Caruana Galizia’s family members protest at Malta’s Courts of Justice in August.Darrin Zammit Lupi / Reuters

One year ago this month, the best-known and most feared journalist in Malta, Daphne Caruana Galizia, was assassinated by a car bomb as she left her house on the tiny Mediterranean island. Her violent murder, still unsolved, might have stayed the stuff of local news. But on Malta, local news turns out to be global.

Caruana Galizia’s murder has always been a test for Malta and for Europe, one that neither has yet passed. The year since her death may have shown the failure—or at least the resistance—of institutions  to solve the crime, reining in corruption, upholding the rule of law, and protecting journalists. But it has also served as a triumph of investigative journalism.

Before her death, Caruana Galizia had been pulling at the threads that connected the powers-that-be on the island—a member of the European Union that has adopted the euro—to all manner of international operations. She feared that her native island had become a money-laundering hub, one that threatened the stability and integrity of Europe itself. The last sentence she wrote on her pithy blog, Running Commentary, was “There are crooks everywhere you look now. The situation is desperate.”

Dubbed by Politico as a “one-woman WikiLeaks,” Caruana Galizia took to her blog to report, among other things, on allegations of abuse in Malta’s program of selling “golden passports” to wealthy foreign investors—most of them Russian—which give the holders access to visa-free travel within Europe and the use of European banks. The program is highly lucrative for the country, and Joseph Muscat, the prime minister of Malta, travels the world promoting it. She also reported allegations that Muscat’s wife and two of his advisers were tied to accounts in a Maltese bank whose major client was the first family of Azerbaijan. All have denied any wrongdoing; Caruana Galizia’s reporting on the bank spurred Muscat to call a snap election in June 2017, which he won.

After Caruana Galizia’s assassination, three men, all with existing criminal records on Malta, were arrested last December, and are facing trial on charges of detonating the bomb that killed her. But her family, along with Members of the European Parliament and international organizations, suspect that the three men were mere foot soldiers. This month, Caruana Galizia’s family and some MEPs called on the European Commission to monitor the investigation, fearing Maltese authorities lacked the independence and political will to solve the crime. (The Maltese government refutes these claims.)

After Caruana Galizia’s death, one inevitable question arose: What was she working on before she was killed? Here, there has been some progress. With the assistance of Caruana Galizia’s family, a small army of investigative reporters from 18 publications around the world, including The Guardian, La Repubblica, and Le Monde, were given access to the dead journalist’s files. In April, they began publishing dozens of stories based on Caruana Galizia’s leads, as well as reports on the investigation into her assassination. The undertaking has been dubbed The Daphne Project and is coordinated by Forbidden Stories, a consortium that seeks to continue the work of journalists “facing threats, prison or murder.” For their efforts, this week Caruana Galizia was posthumously awarded Transparency International’s Anti-Corruption award, and last week the founder of Forbidden Stories, the French journalist Laurent Richard, was given the Prix Europa award for European Journalist of the Year.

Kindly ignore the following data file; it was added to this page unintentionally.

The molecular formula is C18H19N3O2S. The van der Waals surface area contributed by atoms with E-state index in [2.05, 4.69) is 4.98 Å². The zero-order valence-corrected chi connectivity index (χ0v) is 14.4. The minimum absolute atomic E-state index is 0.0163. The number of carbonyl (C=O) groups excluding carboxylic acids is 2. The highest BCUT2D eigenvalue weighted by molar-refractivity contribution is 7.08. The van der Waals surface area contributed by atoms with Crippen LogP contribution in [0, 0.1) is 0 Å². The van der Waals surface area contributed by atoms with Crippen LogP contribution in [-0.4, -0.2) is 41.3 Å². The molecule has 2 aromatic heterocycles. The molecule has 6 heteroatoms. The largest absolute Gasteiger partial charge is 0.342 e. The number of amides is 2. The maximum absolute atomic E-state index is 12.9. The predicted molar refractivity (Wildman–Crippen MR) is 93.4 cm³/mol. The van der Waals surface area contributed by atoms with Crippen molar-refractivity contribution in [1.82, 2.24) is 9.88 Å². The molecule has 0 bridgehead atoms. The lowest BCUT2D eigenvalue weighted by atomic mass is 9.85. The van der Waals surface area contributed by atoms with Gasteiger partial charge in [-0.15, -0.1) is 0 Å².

The Daphne Project found that in the months before Caruana Galizia’s death, she had been looking into allegations of corruption in Malta’s “golden passports” program. She had also investigated questions surrounding the Maltese bank’s ties to the first family of Azerbaijan and allegedly to Prime Minister Muscat and his family and aides (those involved deny all wrongdoing), as well as energy deals between Malta and Azerbaijan, which would control a proposed pipeline connecting the island nation to Sicily—a story for which Caruana Galizia had been leaked more than half a million documents. She had also looked into diesel-fuel smuggling between Malta, Sicily, and Libya.

These stories may all have turned out to be connected. La Repubblica, an Italian daily, has doggedly followed allegations of ties between the suspects in Caruana Galizia’s murder (all of whom have a history in Malta’s diesel-fuel-smuggling underworld) and Christian Cardona, Malta’s current economy minister. In the weeks before the journalist’s assassination, Cardona was allegedly spotted having a drink in a remote bar on Malta on two occasions with Alfred Degiorgio, one of the men later charged with detonating the car bomb. This month, La Repubblica reported that the murder investigation had yielded more evidence of ties between Cardona and Degiorgio. (Cardona called La Repubblica’s report “baseless conjecture and outright fabrications,” the Times of Malta reported.)